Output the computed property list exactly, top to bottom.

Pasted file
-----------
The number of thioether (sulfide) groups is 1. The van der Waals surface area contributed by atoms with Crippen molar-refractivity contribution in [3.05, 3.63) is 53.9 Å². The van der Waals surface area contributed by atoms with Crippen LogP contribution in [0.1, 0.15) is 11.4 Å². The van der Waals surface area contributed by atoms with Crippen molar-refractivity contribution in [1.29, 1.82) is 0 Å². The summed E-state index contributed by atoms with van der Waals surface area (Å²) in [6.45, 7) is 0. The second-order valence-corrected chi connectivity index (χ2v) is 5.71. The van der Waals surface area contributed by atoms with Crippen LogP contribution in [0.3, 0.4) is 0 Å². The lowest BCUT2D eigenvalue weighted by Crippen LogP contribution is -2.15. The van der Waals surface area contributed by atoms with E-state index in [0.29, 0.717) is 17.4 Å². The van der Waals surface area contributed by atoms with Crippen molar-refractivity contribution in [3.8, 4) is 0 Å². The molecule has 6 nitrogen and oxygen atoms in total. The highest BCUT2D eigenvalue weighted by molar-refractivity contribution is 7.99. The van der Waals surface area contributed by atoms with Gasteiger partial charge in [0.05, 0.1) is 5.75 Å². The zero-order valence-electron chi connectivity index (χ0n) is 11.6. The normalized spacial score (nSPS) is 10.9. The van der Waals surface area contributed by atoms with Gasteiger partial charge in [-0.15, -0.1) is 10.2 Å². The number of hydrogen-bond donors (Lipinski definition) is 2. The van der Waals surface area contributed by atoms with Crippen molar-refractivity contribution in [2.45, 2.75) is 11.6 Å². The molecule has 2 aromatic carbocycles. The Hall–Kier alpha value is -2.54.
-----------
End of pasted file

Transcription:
The number of thioether (sulfide) groups is 1. The van der Waals surface area contributed by atoms with Crippen molar-refractivity contribution in [3.05, 3.63) is 53.9 Å². The van der Waals surface area contributed by atoms with Crippen LogP contribution in [0.1, 0.15) is 11.4 Å². The van der Waals surface area contributed by atoms with Crippen molar-refractivity contribution in [1.29, 1.82) is 0 Å². The summed E-state index contributed by atoms with van der Waals surface area (Å²) in [6.45, 7) is 0. The second-order valence-corrected chi connectivity index (χ2v) is 5.71. The van der Waals surface area contributed by atoms with Crippen LogP contribution in [0.3, 0.4) is 0 Å². The lowest BCUT2D eigenvalue weighted by Crippen LogP contribution is -2.15. The van der Waals surface area contributed by atoms with E-state index in [0.29, 0.717) is 17.4 Å². The van der Waals surface area contributed by atoms with Crippen molar-refractivity contribution in [3.8, 4) is 0 Å². The molecule has 6 nitrogen and oxygen atoms in total. The highest BCUT2D eigenvalue weighted by molar-refractivity contribution is 7.99. The van der Waals surface area contributed by atoms with Gasteiger partial charge in [0.05, 0.1) is 5.75 Å². The zero-order valence-electron chi connectivity index (χ0n) is 11.6. The normalized spacial score (nSPS) is 10.9. The van der Waals surface area contributed by atoms with Gasteiger partial charge in [-0.15, -0.1) is 10.2 Å². The number of hydrogen-bond donors (Lipinski definition) is 2. The van der Waals surface area contributed by atoms with Crippen molar-refractivity contribution in [2.45, 2.75) is 11.6 Å². The molecule has 2 aromatic carbocycles. The Hall–Kier alpha value is -2.54.